Peanut butter and jelly sandwiches. Chocolate chip cookies. Anything chocolate. Pipe tobacco. Slight road rage. The red truck. Mowing. Max the dog. Coke in a can. Orange hat. Gloves, year round. Bike rides to the park. Shuffling cards at 5:30 in the morning, playing solitaire, driving to away soccer games with our "lunch" (snickers and Dr. Pepper), going "camping" (in the driveway), Indian's games in the bleachers with fresh peanuts from Danny Boys, scraping sound of a fork or spoon against a bowl or plate having to get every last piece of chocolate.
A partial list of what we'll remember about Papa. As his granddaughter, I was blessed (we all were) to spend a lot of time with the man who became Pa. Jan, Mike, and Jay were blessed with a father who taught them about hard work and family means everything.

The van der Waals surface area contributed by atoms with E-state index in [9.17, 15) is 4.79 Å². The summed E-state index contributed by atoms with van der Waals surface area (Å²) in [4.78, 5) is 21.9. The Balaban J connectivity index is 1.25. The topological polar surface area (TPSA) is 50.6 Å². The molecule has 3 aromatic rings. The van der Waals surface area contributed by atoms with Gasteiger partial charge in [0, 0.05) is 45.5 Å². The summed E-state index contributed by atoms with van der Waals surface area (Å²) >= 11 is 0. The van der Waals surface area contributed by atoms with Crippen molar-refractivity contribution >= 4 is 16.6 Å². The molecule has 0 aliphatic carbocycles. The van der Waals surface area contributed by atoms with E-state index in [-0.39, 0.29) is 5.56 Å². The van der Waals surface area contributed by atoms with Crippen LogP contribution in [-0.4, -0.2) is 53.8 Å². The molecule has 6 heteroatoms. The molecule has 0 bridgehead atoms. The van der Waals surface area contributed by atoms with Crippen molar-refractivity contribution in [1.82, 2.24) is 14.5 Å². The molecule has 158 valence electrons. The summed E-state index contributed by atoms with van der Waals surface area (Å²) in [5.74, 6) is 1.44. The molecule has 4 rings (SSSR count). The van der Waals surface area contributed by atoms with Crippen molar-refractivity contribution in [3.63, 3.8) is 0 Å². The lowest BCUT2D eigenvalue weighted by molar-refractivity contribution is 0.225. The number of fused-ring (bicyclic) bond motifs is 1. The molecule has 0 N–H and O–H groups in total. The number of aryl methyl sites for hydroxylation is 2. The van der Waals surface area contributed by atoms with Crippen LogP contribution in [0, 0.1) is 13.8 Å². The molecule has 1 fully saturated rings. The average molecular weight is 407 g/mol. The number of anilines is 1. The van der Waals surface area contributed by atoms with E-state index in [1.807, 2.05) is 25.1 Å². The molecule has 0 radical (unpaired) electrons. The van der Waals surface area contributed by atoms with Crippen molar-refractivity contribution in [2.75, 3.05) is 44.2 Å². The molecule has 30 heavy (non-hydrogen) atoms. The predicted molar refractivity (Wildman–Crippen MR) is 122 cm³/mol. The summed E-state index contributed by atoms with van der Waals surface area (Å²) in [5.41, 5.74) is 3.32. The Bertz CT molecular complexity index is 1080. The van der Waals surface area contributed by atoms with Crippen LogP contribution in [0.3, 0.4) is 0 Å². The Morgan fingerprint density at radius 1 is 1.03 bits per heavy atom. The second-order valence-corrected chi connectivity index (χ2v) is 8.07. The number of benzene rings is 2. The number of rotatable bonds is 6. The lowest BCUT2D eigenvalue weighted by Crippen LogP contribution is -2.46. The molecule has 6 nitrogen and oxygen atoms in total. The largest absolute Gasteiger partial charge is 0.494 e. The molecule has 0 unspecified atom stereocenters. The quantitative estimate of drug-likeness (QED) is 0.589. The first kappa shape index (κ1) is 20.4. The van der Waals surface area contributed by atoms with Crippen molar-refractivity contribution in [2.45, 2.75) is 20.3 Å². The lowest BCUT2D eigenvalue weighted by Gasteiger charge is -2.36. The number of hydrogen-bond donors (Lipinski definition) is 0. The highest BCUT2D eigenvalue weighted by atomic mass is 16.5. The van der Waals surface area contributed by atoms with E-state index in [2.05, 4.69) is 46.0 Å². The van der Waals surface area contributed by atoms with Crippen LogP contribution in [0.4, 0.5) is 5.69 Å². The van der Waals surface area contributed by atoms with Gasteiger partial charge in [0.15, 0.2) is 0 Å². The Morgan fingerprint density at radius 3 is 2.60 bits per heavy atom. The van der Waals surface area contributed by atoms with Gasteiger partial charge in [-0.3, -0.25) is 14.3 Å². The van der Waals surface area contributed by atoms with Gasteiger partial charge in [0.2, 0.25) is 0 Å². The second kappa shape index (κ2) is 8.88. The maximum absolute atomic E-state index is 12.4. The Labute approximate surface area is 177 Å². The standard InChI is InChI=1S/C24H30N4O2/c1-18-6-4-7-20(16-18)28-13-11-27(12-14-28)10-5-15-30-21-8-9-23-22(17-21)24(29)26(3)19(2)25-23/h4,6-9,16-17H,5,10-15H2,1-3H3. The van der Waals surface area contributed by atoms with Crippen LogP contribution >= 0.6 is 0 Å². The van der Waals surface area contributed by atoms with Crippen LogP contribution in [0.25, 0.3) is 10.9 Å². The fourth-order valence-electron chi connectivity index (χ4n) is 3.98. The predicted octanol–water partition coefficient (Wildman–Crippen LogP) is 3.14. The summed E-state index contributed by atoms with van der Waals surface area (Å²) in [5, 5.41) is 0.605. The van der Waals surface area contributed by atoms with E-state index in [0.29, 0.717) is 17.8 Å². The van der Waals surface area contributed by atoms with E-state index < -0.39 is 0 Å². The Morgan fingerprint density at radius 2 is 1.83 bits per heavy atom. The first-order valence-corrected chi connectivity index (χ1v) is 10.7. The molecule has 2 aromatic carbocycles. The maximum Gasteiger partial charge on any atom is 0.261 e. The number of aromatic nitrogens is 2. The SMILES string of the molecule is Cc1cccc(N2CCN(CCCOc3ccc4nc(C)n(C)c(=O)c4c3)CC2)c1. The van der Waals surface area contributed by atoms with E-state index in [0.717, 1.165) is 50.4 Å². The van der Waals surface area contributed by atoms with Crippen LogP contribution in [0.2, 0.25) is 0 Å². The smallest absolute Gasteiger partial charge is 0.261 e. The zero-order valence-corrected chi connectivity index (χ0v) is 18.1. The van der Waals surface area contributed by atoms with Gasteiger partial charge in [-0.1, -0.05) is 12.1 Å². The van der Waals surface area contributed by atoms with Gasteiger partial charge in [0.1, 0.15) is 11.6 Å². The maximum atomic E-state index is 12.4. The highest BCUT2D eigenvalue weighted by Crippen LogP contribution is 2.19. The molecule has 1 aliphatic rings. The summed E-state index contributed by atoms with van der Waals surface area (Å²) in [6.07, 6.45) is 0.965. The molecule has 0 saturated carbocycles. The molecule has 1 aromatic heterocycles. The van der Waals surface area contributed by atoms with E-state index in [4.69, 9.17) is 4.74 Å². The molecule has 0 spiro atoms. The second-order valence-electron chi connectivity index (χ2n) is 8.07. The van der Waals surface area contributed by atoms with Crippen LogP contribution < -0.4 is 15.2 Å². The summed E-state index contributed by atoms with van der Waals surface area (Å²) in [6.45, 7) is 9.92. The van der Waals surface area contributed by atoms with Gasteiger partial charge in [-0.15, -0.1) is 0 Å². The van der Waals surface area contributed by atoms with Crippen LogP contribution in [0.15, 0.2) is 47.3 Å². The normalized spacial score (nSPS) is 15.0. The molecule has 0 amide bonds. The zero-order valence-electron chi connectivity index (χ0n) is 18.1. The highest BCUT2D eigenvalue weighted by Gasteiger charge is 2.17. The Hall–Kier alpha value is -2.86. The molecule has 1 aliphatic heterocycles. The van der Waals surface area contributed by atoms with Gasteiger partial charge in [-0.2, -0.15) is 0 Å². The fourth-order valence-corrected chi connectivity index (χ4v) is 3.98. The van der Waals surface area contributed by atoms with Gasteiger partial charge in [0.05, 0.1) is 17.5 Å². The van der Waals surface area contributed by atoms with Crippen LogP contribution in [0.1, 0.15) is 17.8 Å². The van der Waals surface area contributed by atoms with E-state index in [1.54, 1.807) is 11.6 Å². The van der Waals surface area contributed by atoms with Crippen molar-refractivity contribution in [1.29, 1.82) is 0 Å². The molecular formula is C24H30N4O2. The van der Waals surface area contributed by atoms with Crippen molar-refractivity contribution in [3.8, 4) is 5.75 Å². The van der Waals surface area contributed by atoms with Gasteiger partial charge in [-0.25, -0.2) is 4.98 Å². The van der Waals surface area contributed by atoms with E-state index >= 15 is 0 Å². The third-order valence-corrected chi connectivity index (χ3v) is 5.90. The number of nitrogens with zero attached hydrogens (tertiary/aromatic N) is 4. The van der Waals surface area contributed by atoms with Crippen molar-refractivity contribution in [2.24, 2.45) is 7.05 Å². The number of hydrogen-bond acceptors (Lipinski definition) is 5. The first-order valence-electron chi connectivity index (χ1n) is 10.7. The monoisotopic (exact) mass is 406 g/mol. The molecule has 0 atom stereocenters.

Papa fought a long battle with Alzheimer's disease, but I don't think he'd want to be remembered like that. I think he'd want to be remembered as:
He was a man of few words, but his actions spoke for themselves. He was always helpful and hardworking-with his tongue stuck slightly out, especially when he was concentrating.
Towards the end we saw a new Papa: a playful, often goofy and affectionate side we never knew. I can't help but think that's what he wanted us to remember.
That, and of course, corns good, potatoes hot, and an extra piece of chocolate never hurt anyone.